Reducing Consumption

  • March Repair Cafe
  • Repair Cafe Review

    The idea of a repair cafe for Tattenhall came from our first Engagement Day back in October. For those for whom the idea of a repair cafe is a new thing – a repair cafe is a place where the public can bring broken household appliances, clothes, textiles, or blunt tools to be fixed on the day. The idea is that otherwise these would go to landfill and replacements purchased. Repair Cafes have the main objectives of reducing landfill, reducing consumption, but also they are good places to meet others with a similar idea. It is important to us that the equipment is generally low value and would not justify a professional repair, that it would otherwise be thrown away.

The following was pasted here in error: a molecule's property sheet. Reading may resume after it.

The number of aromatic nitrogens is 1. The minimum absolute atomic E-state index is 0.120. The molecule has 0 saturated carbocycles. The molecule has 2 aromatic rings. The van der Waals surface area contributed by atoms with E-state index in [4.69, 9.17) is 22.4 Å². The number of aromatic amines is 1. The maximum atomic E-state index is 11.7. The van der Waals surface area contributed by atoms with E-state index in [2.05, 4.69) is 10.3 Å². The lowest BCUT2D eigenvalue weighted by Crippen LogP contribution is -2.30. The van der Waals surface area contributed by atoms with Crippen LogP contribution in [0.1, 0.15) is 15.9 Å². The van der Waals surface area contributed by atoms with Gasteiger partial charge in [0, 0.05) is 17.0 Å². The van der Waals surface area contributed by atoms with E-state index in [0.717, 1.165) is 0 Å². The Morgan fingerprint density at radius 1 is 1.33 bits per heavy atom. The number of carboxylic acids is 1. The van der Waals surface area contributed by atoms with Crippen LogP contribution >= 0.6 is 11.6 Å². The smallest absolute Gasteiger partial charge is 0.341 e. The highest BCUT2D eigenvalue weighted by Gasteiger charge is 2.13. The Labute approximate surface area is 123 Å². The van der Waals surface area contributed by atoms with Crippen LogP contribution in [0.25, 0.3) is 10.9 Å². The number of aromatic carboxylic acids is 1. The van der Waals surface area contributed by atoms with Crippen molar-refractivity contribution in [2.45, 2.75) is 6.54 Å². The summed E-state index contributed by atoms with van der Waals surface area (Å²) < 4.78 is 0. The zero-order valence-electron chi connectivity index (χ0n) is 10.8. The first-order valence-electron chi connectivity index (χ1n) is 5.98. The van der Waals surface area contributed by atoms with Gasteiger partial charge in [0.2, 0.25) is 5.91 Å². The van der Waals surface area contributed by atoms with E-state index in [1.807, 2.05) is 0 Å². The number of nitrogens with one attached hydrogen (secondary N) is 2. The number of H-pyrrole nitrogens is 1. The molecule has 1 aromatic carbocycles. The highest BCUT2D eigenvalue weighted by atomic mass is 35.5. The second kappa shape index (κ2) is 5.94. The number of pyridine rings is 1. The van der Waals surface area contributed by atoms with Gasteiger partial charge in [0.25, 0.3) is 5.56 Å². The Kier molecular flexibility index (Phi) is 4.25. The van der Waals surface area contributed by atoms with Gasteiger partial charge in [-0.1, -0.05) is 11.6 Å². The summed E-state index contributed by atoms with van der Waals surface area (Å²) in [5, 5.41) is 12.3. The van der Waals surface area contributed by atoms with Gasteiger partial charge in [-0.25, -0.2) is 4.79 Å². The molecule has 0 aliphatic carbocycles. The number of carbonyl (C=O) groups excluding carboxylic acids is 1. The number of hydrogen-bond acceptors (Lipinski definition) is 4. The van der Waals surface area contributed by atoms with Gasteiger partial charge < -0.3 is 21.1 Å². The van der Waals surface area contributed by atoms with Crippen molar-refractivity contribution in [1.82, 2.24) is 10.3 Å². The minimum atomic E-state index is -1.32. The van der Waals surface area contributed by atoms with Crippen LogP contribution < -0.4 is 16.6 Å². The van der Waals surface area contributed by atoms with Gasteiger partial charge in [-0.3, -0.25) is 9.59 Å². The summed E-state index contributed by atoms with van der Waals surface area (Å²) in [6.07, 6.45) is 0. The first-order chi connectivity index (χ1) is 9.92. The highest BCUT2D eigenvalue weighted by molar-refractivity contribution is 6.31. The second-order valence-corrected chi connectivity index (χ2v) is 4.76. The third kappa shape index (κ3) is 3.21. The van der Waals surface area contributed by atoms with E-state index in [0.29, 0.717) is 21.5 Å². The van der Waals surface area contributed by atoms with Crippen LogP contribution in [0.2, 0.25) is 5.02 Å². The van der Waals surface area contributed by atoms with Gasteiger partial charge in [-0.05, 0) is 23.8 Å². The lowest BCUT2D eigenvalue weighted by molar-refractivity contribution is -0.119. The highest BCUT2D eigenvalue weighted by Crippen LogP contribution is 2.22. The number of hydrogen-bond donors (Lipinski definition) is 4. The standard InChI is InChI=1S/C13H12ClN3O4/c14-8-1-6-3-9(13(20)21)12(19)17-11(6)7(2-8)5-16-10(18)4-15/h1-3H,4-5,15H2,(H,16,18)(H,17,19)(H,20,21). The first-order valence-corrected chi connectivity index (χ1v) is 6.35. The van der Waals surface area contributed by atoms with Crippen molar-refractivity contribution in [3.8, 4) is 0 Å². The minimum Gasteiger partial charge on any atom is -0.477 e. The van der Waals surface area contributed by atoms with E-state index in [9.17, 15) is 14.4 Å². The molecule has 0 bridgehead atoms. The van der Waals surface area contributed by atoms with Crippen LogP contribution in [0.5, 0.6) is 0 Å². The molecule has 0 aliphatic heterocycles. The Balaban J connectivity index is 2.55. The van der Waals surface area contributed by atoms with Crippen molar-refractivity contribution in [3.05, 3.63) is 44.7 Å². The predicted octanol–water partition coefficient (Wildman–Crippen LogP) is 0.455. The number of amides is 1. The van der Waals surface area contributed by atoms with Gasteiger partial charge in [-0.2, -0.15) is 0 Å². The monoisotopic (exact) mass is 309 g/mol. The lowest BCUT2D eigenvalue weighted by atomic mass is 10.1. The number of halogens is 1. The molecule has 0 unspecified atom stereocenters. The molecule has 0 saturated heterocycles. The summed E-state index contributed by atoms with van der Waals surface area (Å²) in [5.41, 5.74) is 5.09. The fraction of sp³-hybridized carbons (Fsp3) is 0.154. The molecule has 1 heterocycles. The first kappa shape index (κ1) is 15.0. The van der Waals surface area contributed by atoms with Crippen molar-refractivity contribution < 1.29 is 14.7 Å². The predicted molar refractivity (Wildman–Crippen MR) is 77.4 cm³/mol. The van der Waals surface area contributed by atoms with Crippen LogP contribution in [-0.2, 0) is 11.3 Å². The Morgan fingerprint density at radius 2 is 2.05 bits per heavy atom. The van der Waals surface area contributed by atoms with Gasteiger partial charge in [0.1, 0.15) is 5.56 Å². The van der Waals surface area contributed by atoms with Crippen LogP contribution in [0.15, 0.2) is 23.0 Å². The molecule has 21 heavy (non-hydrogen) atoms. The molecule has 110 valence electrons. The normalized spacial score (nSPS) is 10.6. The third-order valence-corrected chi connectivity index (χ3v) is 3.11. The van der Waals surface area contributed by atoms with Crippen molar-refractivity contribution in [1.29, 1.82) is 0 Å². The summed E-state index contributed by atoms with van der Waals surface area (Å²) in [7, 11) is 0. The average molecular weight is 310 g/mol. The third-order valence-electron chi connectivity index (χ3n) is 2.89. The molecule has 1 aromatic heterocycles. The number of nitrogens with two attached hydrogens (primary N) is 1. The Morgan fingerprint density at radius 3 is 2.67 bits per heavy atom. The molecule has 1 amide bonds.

So we formed a small group of Transition Tattenhall members to make it happen.
    The main requirement is skilled and willing volunteers to do the fixing. We were confident that in a place like Tattenhall there would be plenty of people willing to give up a Sunday morning to try to fix broken stuff, and we were right, we have a great team of volunteers who will try most things.
    We realised we needed some money to cover room hire, we wanted at least 12 months, insurance, consumables and PAT test equipment for electrical items. So we set about raising money. Tattenhall Parish Council generously have pledged £500. And we set out crowdfunding with CWAC via the SpaceHive scheme. The crowdfunding scheme requires projects to demonstrate local support by getting pledges of funding from people of Tattenhall, CWAC would then add money from their various funding budgets. We started in April and within just 5 weeks we had 40 pledges of support from people in Tattenhall of nearly £1000 in total. That was tremendous. This support enabled us to be supported by CWAC and we had enough funds for the project to run for a year. We were off!